You know about online calendars.
Email is a regular tool in your daily routine.
Your new smartphone with the built-in video-calling app lets you connect with your team members effortlessly.
Technology tools are a great productivity booster.
Research shows that technology-related productivity in the workplace has increased by 480% per hour in the 40 years between 1972 and 2012. According to the 2013 research report, “How ICT Technology Drives The UK Office Economy”, by digital communications company O2 Business and the UK-based Centre for Economic and Business Research, the trend is expected to continue, with a further growth of 22% predicted by 2020, or 2.5% per year, as Internet speed and tablet usage increase.
In a 2014 study by the US-based think tank Pew Research Center, “Technology’s Impact On Workers”, 46% of working adults attributed their increase in productivity to the use of Internet, email and cellphones.
You may be using some or all these tools to get work done effectively.
Yet, in times of crisis, do you tend to grab the nearest pad of paper to jot down the details?
Do you feel weighed down by the numerous work-related email inboxes you need to keep track of?
Did you take meeting notes on your iPad and forget to bring it to office? If only you had used a note-taking app and synced it with the office laptop, the crisis could have been averted.
Productivity tools or applications can be your friend or foe, depending on how comfortable you are using them and how wise you have been in choosing them.
Here are four must-have apps that will make your work-life super productive.
With this note-taking app, you will not forget or lose any important information ever again. Use it to take notes incredibly easily, store photographs, Web pages, clippings, PDF files, audio clips and to-do lists. You can also send yourself articles for future research. The app stores all your notes both locally and in the cloud, so they are accessible from almost anywhere.
“What could you get done if all of your notes were available to you from anywhere? After all, having immediate access to your information is a powerful thing,” says Craig Jarrow, productivity expert and author of Time Management Ninja.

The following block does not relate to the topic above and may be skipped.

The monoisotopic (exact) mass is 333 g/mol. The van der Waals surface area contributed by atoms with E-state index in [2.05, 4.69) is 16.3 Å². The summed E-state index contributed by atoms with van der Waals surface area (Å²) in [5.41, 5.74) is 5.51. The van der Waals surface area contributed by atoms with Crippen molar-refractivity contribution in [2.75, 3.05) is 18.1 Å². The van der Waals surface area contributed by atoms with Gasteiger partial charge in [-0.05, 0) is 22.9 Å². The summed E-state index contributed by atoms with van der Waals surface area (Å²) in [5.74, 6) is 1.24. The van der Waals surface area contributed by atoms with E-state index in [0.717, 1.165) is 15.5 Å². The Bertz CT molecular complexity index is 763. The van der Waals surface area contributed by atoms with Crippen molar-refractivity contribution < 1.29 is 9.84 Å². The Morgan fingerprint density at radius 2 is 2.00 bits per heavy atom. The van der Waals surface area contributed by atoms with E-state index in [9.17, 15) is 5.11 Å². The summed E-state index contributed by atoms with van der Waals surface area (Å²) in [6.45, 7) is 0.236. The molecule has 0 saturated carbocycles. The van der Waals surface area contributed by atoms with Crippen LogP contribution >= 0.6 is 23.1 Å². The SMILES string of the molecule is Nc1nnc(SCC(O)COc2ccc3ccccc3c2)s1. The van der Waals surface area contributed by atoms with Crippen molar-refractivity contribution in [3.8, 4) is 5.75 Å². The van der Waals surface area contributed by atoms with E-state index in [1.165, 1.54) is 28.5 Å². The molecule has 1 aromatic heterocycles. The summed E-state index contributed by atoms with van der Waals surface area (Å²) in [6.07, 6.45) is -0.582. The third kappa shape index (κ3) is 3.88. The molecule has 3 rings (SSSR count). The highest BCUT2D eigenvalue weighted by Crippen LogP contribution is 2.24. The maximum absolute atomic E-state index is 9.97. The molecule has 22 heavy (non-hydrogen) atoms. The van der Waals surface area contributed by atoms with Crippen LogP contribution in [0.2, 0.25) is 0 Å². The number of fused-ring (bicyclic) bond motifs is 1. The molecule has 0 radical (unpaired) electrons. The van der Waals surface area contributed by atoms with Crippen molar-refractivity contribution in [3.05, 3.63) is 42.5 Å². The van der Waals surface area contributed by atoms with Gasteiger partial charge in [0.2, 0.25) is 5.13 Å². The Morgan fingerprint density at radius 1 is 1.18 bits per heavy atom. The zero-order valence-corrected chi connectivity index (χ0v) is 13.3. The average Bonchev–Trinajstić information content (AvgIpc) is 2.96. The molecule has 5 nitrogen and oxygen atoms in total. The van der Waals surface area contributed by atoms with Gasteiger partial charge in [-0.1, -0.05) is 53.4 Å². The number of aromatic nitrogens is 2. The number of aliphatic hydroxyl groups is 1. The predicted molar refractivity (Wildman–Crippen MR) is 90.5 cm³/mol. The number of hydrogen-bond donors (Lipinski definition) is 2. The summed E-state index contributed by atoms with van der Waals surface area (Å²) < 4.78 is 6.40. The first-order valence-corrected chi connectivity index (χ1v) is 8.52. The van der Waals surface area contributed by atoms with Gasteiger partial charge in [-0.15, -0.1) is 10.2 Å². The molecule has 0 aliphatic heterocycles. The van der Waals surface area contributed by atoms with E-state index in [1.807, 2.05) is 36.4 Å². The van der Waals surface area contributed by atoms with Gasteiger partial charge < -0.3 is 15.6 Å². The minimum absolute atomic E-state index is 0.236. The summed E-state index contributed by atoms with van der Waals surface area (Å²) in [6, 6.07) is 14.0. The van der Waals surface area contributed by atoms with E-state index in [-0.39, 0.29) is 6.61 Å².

This is a great email client for Windows that lets you connect all your emails, calendars, tasks and messaging apps into one dashboard to make information access easier and faster. If you just don’t have the time to deal with a particular message, Mailbird allows you to snooze it—the message will vanish into a separate folder till you have the time. Once the snooze period ends, the message will come back as a new unread message.
“Email is one of the best online communication tools today. We just need to fix how we use it,” says Andrea Loubier, chief executive officer (CEO) of Mailbird. She adds that instead of complaining about too many emails, what we should say is, “I’m going to schedule my time with email, use it proactively and not reactively, and use a great all-in-one communication platform that allows me to manage email happily and effectively.”
A popular to-do list and personal task manager, Todoist works on a plethora of platforms, be it Android, Chrome, Windows, iOS or Mac. No matter which device you’re using, you can access Todoist. Moreover, with integration for three major email clients—Gmail, Outlook and Postbox—you have the ability to have your task manager at the ready while processing your email inbox.
The app will also sync with Evernote and your Google Calendar, giving you the ability to have notebooks to manage projects and see tasks with due dates right on your calendar.
In the project-management and getting-things-done sector, Asana is clearly the champion. It lets you assign tasks, organize them into projects, have discussions over particular tasks, add sub-tasks, and get a daily snapshot of how everybody is doing. To boost team productivity, Asana is your go-to app.
“Asana works for large teams (it excels at this) and can work all the way down to the individual (and it does this very well),” says Mike Vardy, CEO and President of Productivityist, a productivity consulting firm, in his blog.
What must-have productivity apps are you using?